Compost: Part 2 – What goes into Compost


Yes you can see onions and citrus in there!

What to put in your compost is a much debated question. I have a large three bay system which takes a long time to break down.  We don’t eat a lot of citrus so a couple of  lemons, mandarins or oranges a month wont hurt our compost heap. If you are a mad juicer and use a lot of citrus I would not put all the scraps in your compost. Onions are another casualty that cause a lot of discussion, if you have a large compost system then I am sure it will be able to handle them. We are only a family of two and don’t use much of either citrus or onions – though I do know they take a very long time to break down, so if you have a small compost maybe best avoid putting them in all together.

Compost is made up of a combination of brown (carbon) and green (nitrogen) organic material that was once living. Layering your compost heap with brown and green waste will help it to decompose. You should always cover you kitchen scraps with brown material – grass, leaves, shredded paper or cardboard. Doing this will discourage those fruit fly from hovering around.

If you cut up the pieces of green and brown waste to a smaller size it will also take less time to decompose.

Green Organic Waste: Vegetable scraps, kitchen scraps (left-overs, bread, cereal, grains), green, lawn trimming, tea bags, coffee grinds, chicken manure,

Brown Organic Waste: small twigs and branches, dried leaves, dried grass, dried weeds, cardboard, paper, newspaper, toilet rolls, vacuum cleaner waste, dust from the floor, dried flowers, hay, lint from the washing machine

Neutralizers: Eggshells, dolomite, lime

Activators: Comfrey, arrowroot, yarrow and manure

Most people don’t put meat in their compost due to the smell and it may also attract wild dogs and other pests. I recently lost a young guinea fowl, call me mean, but he went into the compost heap – what was once living can go in. Mind you I would not put a full-grown chicken or guinea fowl in the compost. I surrounded the guinea with manure, mushroom compost and then covered it with plenty of brown waste and in my case lots of elephant grass. I am sure this is a topic that people will debate – I have a very large compost heap and it’s not a graveyard for all my dead animals. Only one in six months as I don’t wont to encourage bad bacteria in my compost and it is a trial to see if he does really decompose.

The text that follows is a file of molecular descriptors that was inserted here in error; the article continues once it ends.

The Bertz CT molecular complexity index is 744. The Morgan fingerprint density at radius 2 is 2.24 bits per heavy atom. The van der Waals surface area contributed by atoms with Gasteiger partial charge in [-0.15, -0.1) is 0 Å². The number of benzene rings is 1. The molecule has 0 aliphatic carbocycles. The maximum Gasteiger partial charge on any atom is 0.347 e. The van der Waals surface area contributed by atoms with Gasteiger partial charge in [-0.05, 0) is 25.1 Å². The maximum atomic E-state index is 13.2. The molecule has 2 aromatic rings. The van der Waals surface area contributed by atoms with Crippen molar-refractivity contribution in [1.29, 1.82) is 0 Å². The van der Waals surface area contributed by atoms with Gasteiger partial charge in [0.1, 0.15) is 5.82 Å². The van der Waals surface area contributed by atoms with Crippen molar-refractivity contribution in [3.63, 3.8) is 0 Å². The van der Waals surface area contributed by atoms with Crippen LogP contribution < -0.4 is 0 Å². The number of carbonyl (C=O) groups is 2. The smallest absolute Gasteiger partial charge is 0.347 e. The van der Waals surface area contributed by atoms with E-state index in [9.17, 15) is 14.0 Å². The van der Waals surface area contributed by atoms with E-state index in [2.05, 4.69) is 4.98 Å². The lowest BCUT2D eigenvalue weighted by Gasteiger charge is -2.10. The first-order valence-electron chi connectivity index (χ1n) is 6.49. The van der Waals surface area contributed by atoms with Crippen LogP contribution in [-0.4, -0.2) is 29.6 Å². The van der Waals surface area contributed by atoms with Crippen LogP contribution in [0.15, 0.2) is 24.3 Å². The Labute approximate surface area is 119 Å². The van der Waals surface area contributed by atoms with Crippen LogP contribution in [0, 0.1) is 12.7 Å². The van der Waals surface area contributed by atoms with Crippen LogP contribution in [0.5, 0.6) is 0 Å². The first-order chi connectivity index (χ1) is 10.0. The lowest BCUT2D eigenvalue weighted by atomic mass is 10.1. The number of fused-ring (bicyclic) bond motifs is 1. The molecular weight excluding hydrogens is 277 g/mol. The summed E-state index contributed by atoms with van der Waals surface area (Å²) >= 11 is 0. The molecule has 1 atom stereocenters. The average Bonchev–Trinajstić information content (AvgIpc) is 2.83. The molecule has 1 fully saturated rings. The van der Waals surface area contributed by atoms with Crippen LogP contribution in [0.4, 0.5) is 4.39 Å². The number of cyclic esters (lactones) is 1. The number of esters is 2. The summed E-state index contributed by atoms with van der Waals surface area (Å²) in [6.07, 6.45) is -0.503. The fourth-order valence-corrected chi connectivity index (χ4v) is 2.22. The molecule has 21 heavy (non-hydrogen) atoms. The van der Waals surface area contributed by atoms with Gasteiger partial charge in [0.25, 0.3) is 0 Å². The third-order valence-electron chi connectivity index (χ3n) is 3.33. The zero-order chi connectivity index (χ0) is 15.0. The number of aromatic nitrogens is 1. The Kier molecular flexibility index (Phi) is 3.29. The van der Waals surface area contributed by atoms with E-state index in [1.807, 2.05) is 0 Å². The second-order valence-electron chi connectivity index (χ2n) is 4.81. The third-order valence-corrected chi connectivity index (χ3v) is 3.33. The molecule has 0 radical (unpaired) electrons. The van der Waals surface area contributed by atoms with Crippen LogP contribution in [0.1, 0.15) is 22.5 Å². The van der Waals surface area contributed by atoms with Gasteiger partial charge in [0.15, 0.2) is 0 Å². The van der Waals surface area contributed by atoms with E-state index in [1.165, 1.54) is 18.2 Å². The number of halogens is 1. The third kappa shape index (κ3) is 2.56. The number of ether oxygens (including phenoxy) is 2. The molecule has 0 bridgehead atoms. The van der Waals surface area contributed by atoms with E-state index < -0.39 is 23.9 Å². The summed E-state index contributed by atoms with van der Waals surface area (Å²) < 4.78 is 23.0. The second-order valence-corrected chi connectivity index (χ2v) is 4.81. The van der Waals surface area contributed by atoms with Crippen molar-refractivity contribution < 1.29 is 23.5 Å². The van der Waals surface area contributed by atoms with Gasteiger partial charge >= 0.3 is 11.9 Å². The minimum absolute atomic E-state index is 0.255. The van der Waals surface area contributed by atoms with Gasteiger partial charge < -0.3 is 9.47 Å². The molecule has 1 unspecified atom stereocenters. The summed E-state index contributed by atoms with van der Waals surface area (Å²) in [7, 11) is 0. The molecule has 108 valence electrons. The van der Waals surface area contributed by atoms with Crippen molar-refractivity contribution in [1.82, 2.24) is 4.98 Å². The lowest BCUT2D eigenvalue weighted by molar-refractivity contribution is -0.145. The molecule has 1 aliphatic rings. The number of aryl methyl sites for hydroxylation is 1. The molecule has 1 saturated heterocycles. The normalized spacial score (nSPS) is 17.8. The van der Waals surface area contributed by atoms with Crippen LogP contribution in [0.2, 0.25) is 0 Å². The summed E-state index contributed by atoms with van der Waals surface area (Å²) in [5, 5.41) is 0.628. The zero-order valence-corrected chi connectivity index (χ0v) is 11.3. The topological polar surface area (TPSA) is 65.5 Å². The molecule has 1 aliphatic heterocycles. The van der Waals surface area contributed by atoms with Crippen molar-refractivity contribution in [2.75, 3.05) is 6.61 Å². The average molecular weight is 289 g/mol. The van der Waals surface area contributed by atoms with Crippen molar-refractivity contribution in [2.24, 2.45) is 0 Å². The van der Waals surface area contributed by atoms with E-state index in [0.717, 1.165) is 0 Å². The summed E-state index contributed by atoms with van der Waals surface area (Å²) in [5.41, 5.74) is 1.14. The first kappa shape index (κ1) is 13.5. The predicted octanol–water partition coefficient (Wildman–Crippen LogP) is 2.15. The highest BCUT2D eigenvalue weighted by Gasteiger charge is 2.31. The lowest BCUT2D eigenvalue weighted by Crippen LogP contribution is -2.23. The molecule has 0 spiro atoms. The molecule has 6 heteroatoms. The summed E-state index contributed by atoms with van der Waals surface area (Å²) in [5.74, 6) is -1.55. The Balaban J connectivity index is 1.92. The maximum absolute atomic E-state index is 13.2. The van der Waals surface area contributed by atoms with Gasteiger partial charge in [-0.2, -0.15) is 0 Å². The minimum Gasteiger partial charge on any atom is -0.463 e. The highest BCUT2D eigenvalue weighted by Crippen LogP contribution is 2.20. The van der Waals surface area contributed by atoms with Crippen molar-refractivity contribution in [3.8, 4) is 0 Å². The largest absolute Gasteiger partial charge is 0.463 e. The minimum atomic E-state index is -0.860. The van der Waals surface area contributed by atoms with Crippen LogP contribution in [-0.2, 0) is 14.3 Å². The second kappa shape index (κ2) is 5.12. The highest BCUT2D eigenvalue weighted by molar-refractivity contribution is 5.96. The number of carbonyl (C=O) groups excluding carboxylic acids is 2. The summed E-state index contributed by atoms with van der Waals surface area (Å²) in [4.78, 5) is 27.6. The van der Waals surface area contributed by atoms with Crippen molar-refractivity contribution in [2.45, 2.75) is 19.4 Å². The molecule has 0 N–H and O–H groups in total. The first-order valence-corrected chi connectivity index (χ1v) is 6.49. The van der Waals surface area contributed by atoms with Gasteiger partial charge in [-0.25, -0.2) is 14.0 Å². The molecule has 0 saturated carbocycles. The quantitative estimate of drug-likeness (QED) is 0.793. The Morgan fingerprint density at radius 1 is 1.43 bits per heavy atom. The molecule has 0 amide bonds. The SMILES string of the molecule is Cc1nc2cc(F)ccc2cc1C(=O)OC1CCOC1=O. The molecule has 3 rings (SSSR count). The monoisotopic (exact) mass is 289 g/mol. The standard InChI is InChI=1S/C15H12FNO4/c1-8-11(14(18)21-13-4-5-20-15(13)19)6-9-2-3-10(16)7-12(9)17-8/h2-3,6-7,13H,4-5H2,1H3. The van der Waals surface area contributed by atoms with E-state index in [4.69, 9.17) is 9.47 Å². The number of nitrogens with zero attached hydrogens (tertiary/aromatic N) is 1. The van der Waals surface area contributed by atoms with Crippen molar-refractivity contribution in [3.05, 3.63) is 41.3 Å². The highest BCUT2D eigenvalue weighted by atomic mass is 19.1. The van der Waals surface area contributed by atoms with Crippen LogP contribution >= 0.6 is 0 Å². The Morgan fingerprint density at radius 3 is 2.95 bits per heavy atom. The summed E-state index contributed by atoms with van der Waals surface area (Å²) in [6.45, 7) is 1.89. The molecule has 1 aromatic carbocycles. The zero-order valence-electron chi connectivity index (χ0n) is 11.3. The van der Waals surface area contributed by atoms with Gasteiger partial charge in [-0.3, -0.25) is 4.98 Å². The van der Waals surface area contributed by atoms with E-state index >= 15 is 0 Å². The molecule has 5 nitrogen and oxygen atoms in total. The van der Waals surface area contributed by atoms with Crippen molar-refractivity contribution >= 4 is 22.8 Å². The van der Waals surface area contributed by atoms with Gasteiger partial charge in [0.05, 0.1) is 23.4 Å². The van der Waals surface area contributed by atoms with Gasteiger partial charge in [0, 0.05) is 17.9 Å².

So no meat goes into my compost from our kitchen.

Spoiled milk also goes into our compost, I have heard good things about sour milk being an activator for the compost heap. After experimenting with fermenting, I have also used my kiffir grains, water to aid in the decay of the other green material.

I would not put any chemicals, sprayed vegetation, infected foliage into the heap. Your pile of organic waste should be kept happy. By putting in man-made products this will only slow down the process or completely kill your compost.

What don’t you put into your compost? Do you think milk and meat products should stay out of the compost?


COMPOSTING PART 1: What is compost

COMPOSTING PART 2: What goes into a compost

COMPOSTING PART 3: Hot, Cold the best system for your backyard

COMPOSTING PART 4: Using compost in the garden & problem solving

Blog to BIZ planner


  1. We put half our kitchen scraps, the rest goes towards the chickens. Occasionally I’ll put onions in there too.

  2. Thanks Lizzie! Looking forward to the rest of the posts!

  3. Pingback: Compost: Part 3: Hot, Cold the best system for your backyard - Strayed from the Table